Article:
NEW DEVELOPMENTS IN THE PSYCHOBIOLOGY OF ASTHMA. Gregory K. Fritz, M.D. Professor and Director of Child & Adolescent Psychiatry Brown Medical School Medical Director, E.P. Bradley Children’s Psychiatric Hospital Director of Psychiatry, Hasbro Children’s Hospital.
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NEW DEVELOPMENTS IN THE PSYCHOBIOLOGY OF ASTHMA
Gregory K. Fritz, M.D.
Professor and Director of Child & Adolescent Psychiatry
Brown Medical School
Medical Director, E.P. Bradley Children’s Psychiatric Hospital
Director of Psychiatry, Hasbro Children’s Hospital
Brown University School of Medicine:
Gregory K. Fritz, M.D.Elizabeth McQuaid, Ph.D.
Robert Klein, M.D.Jack Nassau, Ph.D.
Anthony Mansell, M.D.Susan Penza-Clyve, Ph.D.
Natalie Walders, Ph.D.Jonathan Feldman, Ph.D.
Sheryl Kopel, M.S.
University of Texas Health Center at Tyler:
Rick Carter, Ph.D., M.B.A.
National Jewish Center:
Marianne Wamboldt, M.D.Mary Klinnert, Ph.D.
University of Puerto Rico:
Glorisa Canino, Ph.D.Jose Rodriguez-Santana, M.D.
7 psychosomatic diseases
etiology: specific psychological conflicts or personality types
Old Psychosomatic Medicine:
New Psychosomatic Medicine:
TREATING AND STUDYING CHILDREN IS KEY
Early treatment is most effective
Children are more malleable than adults
Lifelong patterns are established in childhood
Children are not short adults
Developmental perspective is essential
Physiological development, especial puberty
Social roles, influence of family evolve
10% are hospitalized at least once yearly
2%-6% miss more than 30 days of school
Death rate up 40%
(CDC data, 1995)
Plus: Genetic predisposition
Family Moves to Hotel
10/25 had significant positive PFT
response to separation
Purcell et al., 1969
35.6% “responded” to suggestion
20% is conservative estimate
Isenberg et al., 1992
STRESS AND ASTHMA: CLINICAL MANAGEMENT
1. Differentiate the 20% for whom stress is an important trigger from the 80% for whom it isn’t.
-Direct questions about precipitants
-Anxious response to symptoms
2. Psychological intervention often helpful to this 20%.
-Family involvement in stress management
HIGH RISK ASTHMATICS
Global disregard of symptoms differentiated pediatric asthma patients who died from matched, living patients.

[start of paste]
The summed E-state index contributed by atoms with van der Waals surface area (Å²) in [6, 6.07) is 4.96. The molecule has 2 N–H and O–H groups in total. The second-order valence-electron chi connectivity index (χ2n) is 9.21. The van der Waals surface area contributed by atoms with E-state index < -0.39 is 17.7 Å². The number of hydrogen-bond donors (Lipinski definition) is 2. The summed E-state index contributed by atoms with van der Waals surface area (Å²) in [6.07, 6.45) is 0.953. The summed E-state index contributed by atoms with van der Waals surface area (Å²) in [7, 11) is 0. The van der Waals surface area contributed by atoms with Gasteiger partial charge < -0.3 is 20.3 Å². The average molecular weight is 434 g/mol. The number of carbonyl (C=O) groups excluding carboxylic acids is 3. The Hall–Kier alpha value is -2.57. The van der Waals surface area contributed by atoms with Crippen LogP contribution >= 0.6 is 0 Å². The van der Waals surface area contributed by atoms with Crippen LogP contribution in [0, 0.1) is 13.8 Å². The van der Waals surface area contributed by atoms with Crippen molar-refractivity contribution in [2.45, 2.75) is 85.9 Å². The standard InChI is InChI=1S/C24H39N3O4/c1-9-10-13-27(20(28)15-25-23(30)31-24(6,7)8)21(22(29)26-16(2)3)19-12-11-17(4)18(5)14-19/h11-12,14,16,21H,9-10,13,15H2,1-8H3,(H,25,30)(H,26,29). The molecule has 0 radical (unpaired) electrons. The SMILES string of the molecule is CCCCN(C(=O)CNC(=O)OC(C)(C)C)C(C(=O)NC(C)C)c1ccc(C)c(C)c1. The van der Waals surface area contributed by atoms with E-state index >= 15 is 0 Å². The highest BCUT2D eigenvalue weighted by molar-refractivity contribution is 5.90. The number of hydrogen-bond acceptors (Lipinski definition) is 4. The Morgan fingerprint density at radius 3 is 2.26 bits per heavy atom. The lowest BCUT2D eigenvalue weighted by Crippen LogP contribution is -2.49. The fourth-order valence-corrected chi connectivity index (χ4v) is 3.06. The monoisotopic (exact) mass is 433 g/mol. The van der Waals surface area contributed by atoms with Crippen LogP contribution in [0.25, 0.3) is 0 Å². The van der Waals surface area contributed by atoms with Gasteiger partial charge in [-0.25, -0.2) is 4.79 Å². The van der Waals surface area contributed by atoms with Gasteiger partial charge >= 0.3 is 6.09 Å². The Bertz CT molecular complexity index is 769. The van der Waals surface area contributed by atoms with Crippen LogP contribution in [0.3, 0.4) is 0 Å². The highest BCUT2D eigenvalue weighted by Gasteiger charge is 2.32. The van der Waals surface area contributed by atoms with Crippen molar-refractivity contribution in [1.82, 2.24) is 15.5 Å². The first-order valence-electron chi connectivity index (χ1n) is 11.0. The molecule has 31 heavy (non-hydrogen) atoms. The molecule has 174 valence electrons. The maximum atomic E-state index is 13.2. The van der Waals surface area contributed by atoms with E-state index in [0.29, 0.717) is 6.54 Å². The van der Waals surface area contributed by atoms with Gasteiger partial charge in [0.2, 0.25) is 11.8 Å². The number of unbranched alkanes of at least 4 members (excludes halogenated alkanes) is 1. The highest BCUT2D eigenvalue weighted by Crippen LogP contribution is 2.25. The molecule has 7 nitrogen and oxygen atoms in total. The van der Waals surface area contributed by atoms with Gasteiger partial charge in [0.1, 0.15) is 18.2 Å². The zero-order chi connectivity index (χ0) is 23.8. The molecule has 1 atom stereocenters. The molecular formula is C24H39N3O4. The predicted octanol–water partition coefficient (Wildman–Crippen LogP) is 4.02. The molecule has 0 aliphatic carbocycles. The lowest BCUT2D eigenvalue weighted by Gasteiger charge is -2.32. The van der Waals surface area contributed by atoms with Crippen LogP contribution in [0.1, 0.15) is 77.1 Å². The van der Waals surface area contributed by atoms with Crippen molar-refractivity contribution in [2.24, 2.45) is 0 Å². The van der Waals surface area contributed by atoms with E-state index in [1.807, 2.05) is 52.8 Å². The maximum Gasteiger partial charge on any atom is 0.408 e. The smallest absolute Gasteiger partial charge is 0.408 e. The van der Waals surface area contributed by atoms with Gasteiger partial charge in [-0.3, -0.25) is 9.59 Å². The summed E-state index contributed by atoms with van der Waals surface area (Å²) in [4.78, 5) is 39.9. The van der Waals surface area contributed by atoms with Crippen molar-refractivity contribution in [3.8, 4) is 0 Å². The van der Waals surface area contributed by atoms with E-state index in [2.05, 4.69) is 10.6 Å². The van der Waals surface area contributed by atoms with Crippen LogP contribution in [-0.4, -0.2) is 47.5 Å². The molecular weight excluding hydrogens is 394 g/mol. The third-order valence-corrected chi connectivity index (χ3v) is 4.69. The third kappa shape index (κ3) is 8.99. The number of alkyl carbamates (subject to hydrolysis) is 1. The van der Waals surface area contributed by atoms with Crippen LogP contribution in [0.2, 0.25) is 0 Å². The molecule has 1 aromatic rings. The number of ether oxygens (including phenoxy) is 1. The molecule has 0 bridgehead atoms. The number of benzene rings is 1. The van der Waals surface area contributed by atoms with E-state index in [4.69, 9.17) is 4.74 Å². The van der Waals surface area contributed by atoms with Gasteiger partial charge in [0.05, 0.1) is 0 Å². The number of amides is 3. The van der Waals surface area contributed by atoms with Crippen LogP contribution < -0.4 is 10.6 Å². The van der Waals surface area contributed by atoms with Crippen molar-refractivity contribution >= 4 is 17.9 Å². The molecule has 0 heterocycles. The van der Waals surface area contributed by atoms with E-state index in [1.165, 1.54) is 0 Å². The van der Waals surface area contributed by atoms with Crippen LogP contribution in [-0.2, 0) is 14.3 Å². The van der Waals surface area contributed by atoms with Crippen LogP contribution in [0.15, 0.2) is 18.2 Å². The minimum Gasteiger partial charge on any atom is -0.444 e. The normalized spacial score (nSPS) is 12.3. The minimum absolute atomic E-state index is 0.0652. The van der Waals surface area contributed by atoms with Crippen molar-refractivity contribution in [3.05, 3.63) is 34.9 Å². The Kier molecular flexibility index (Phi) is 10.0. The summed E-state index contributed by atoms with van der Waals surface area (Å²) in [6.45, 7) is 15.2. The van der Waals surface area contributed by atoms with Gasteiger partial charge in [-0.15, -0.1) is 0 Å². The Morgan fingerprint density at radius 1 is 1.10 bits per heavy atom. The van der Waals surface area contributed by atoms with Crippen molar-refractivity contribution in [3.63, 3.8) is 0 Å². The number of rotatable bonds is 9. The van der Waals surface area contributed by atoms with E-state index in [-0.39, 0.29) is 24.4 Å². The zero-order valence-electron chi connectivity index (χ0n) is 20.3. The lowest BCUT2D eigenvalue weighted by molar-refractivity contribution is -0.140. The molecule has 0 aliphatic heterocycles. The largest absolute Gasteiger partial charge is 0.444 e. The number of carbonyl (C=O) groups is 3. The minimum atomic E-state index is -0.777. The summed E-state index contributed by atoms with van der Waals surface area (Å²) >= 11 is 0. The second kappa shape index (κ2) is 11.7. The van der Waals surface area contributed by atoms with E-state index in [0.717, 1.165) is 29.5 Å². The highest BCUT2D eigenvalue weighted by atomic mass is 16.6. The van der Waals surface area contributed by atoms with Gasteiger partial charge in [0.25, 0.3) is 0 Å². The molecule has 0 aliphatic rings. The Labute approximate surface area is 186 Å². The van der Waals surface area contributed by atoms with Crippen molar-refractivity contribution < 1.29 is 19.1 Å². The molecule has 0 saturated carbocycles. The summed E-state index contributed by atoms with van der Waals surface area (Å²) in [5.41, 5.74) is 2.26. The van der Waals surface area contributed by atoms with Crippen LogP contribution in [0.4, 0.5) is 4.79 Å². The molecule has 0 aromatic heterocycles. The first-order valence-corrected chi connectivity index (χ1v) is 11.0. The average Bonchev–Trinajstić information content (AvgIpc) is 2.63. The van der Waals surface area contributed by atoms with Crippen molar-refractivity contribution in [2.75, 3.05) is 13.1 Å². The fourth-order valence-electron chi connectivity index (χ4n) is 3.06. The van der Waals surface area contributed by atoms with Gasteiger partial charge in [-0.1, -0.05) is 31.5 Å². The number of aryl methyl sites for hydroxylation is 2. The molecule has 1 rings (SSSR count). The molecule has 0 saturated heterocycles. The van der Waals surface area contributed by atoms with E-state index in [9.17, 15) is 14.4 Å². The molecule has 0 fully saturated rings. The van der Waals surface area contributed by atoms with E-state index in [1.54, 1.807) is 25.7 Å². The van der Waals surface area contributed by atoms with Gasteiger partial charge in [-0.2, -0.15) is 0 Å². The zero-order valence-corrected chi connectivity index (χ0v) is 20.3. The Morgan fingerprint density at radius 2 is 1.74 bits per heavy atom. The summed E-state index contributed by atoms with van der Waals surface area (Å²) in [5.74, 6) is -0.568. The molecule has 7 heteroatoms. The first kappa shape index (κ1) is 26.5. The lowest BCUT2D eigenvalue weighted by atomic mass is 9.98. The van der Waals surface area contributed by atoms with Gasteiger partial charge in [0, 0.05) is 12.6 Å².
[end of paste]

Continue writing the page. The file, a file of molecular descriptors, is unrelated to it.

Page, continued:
(Strunk et al, 1985; Zach & Kainer, 1989)
Survivors of near fatal asthma episodes showed blunted response to both load perception and chemosensitivity
(Kikuchi et al, 1994)
Recognition of clinical symptoms
Initiation of timely self-management
Reduced functional morbidity
Fritz et al. JAACAP. 35:1033-41, 1996
AM-2 programmable, hand-held spirometer
1. Auditory (WISC Arithmetic and Digit Span)
2. Visual (Continuous Performance Test)
3. Parent Ratings (Connor’s Parent Rating Scale)
Subscales: Opposition, Inattention, Hyperactivity, ADHD
Assessments Per Child
Mean = 53 (20-117)
Child’s Percentage in Accurate Zone
Mean = 54% (2-100%)
Child’s Percentage in Danger Zone
Mean = 12% (0-51%)
ASTHMA SYMPTOM PERCEPTION: CLINICAL MANAGEMENT
1. Identify the children with poor perception (not easy).
2. Insist that they use peak flow monitoring for management decisions.
3. Training in symptom perception skills?
* 12/29 studies had to be excluded
* No global reduction in:
~ school absenteeism
~ asthma attacks
~ hospital delays
~ emergency visits
MEDICATION ADHERENCE: CLINICAL MANAGEMENT
1. Adequate knowledge from a solid asthma education program does not guarantee adequate adherence.
2. Assume a significant degree of non adherence even when parent and child assures otherwise.
3. When a reasonable regimen does not lead to a good control, the child is probably not getting the medicine.
4. There are many paths to non adherence.
One year follow-up of 82 families